Awards were given out to students working on water projects. Ashley Mulroy of the United States was announced as the winner of the Stockholm Junior Water Prize. Ashley, a student at the Linsly School in Wheeling, W. Va., examined water quality of a local creek and discovered that small amounts of chemicals, in this case antibiotics from the runoff from livestock feedlots, can cause e coli bacteria to become resistant to the drugs.
BASIN has recently been nominated for the 2001 Stockholm Water Prize that honors outstanding achievements that help protect the world’s water resources. The winner will be announced on March 22, 2001, the United Nations World Water Day.http://www.stewardshipinitiatives.com), with support from the Environmental Protection Agency. The gathering discussed ideas for statewide watershed organizing. Participants broke into groups to brainstorm and discuss a series of questions. Many of the watershed groups agreed on their goals and mission statements: to enhance watershed health, to help create swimmable waters in Colorado, and to create a water literate culture through environmental education. They also shared the same obstacles such as lack of funding, lack of public support and political barriers.
In voicing these common thoughts and concerns, the groups identified certain advantages which a statewide entity could bring. The overriding idea was that a statewide entity could improve networking between the many watershed groups in Colorado, create a common voice, and help provide a variety of resources.
The watershed assembly ended with commitment from members from the different watershed groups to continue to work on a process to create an entity to support watershed groups. A second assembly is scheduled for February 2001 to start implementing a state-level organization. Contact Larry MacDonnell at 303-545-6467 for more information.
The BASIN Web site has also recently undergone a major upgrade. Communications Coordinator, Mark McCaffrey, notes that "developing the BASIN Web site has been a work in progress, and we’re very grateful to the volunteers with the Boulder Community Network who have been instrumental in developing the design of the site and helping maintain and upgrade the content. We also appreciate the contributions of many local writers who have shared their expertise with the community through BASIN --Pete Palmer and Al Bartlett’s essays on sustainability, Joanna Sampson’s piece on South Boulder Creek, and Elizabeth Black’s accounts of flash floods." The Web site includes an online search engine and bibliography to help users locate information within and beyond the BASIN Web site.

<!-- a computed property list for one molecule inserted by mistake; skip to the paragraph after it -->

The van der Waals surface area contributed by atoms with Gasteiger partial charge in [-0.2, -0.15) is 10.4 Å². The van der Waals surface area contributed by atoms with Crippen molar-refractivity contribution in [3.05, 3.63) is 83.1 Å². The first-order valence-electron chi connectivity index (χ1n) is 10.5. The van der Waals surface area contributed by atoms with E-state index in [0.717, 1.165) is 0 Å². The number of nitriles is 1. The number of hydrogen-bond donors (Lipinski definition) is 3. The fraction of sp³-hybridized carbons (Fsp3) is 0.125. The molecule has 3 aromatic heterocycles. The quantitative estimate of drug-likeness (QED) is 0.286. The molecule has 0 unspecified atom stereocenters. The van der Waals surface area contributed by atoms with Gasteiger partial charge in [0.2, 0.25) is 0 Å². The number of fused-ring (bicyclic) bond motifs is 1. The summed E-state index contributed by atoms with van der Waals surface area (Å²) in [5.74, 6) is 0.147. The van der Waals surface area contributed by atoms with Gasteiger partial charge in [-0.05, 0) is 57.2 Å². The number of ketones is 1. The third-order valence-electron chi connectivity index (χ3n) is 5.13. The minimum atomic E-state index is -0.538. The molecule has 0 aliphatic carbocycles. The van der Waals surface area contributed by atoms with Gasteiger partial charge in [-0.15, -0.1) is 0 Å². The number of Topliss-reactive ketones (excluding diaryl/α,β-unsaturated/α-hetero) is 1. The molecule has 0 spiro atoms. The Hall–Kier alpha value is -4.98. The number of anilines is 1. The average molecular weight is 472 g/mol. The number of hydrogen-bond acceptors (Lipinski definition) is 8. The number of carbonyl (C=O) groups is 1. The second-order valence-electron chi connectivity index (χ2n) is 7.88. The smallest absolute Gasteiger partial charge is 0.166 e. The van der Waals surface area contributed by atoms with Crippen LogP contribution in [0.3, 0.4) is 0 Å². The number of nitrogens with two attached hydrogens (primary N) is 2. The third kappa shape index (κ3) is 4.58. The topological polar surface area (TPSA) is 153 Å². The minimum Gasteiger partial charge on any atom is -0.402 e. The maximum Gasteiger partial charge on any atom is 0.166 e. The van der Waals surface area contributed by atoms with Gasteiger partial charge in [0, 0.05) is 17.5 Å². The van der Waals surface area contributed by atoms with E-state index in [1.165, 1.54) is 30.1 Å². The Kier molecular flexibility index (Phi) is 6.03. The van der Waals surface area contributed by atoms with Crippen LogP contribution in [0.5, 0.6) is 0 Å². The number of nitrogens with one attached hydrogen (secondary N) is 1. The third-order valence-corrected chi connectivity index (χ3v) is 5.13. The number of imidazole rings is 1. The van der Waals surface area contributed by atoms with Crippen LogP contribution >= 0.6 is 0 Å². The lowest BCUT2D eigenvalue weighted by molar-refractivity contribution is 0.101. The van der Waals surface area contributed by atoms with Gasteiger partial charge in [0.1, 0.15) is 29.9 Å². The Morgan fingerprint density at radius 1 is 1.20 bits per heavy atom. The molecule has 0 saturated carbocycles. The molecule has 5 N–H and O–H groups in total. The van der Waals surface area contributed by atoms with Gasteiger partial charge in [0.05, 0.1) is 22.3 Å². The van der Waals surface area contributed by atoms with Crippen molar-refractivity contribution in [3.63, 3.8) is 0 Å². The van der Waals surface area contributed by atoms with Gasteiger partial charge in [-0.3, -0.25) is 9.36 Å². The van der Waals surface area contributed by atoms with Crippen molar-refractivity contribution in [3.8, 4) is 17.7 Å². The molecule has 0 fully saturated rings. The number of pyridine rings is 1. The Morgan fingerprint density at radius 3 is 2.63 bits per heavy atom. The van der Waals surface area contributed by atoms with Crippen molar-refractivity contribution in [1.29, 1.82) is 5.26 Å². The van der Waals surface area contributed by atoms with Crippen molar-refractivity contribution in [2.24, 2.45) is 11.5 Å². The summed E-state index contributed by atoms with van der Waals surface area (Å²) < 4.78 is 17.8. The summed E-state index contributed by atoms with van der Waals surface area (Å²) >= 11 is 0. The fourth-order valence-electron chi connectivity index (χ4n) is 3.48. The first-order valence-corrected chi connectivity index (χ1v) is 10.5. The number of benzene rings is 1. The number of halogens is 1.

"In many of the poor, developing countries, water shortages could become a severe problem, writes Lester Brown, author of "The world is running low on H20." Water tables are already falling on every continent, thanks in large part to powerful pumping technology developed in the last 50 years which allows humans to deplete aquifers faster than they can be replenished by precipitation. Water shortages could turn into food shortages, since it takes roughly 1,000 tons of water to produce one ton of grain and far more water to produce meat. Brown argues that governments can work to avert catastrophe by limiting population growth and raising the price of water to encourage efficient use. Brown, who was the keynote speaker at this year’s Stockholm International Water Symposium, offers alerts on these and related issues via http://www.worldwatch.org/alerts
Information included in this newsletter was drawn
from BASIN, Boulder Daily Camera, city of Boulder’s Open Space Department,
Colorado Water Newsletter, EPA Homepage www.epa.gov, EPA’s Waternews, Grit
News, Natural Resources Conservation Service, and the Northern Colorado
Water Conservancy District.
Invitation to participateWould you like to help build BASIN? See the BASIN invitation at: http://bcn.boulder.co.us/basin/main/invitation.html to get involved.
The BASIN team maintains a list of specific tasks we are currently staffing. This will give you an idea of some of the opportunities available. We also welcome folks with their own ideas for the web site.
We'd love to have you.